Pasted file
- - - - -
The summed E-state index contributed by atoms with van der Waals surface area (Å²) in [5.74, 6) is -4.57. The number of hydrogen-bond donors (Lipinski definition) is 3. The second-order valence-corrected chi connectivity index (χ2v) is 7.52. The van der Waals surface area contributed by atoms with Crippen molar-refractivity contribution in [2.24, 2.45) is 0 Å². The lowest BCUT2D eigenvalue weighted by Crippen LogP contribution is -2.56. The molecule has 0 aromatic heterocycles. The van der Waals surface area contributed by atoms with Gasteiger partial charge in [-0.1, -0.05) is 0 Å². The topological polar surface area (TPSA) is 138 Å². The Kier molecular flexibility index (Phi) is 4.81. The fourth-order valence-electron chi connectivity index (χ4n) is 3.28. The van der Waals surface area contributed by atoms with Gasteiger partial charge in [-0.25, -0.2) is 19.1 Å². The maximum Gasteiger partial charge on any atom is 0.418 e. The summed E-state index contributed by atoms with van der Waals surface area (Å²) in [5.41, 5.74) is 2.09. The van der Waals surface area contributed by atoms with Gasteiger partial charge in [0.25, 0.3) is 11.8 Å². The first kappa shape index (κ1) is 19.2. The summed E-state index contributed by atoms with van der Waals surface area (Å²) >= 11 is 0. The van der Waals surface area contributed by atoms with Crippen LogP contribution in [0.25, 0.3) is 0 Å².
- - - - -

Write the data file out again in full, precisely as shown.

The summed E-state index contributed by atoms with van der Waals surface area (Å²) in [5.74, 6) is -4.57. The number of hydrogen-bond donors (Lipinski definition) is 3. The second-order valence-corrected chi connectivity index (χ2v) is 7.52. The van der Waals surface area contributed by atoms with Crippen molar-refractivity contribution in [2.24, 2.45) is 0 Å². The lowest BCUT2D eigenvalue weighted by Crippen LogP contribution is -2.56. The molecule has 0 aromatic heterocycles. The van der Waals surface area contributed by atoms with Gasteiger partial charge in [-0.1, -0.05) is 0 Å². The topological polar surface area (TPSA) is 138 Å². The Kier molecular flexibility index (Phi) is 4.81. The fourth-order valence-electron chi connectivity index (χ4n) is 3.28. The van der Waals surface area contributed by atoms with Gasteiger partial charge in [-0.25, -0.2) is 19.1 Å². The maximum Gasteiger partial charge on any atom is 0.418 e. The summed E-state index contributed by atoms with van der Waals surface area (Å²) in [5.41, 5.74) is 2.09. The van der Waals surface area contributed by atoms with Gasteiger partial charge in [0.25, 0.3) is 11.8 Å². The first kappa shape index (κ1) is 19.2. The summed E-state index contributed by atoms with van der Waals surface area (Å²) >= 11 is 0. The van der Waals surface area contributed by atoms with Crippen LogP contribution in [0.25, 0.3) is 0 Å².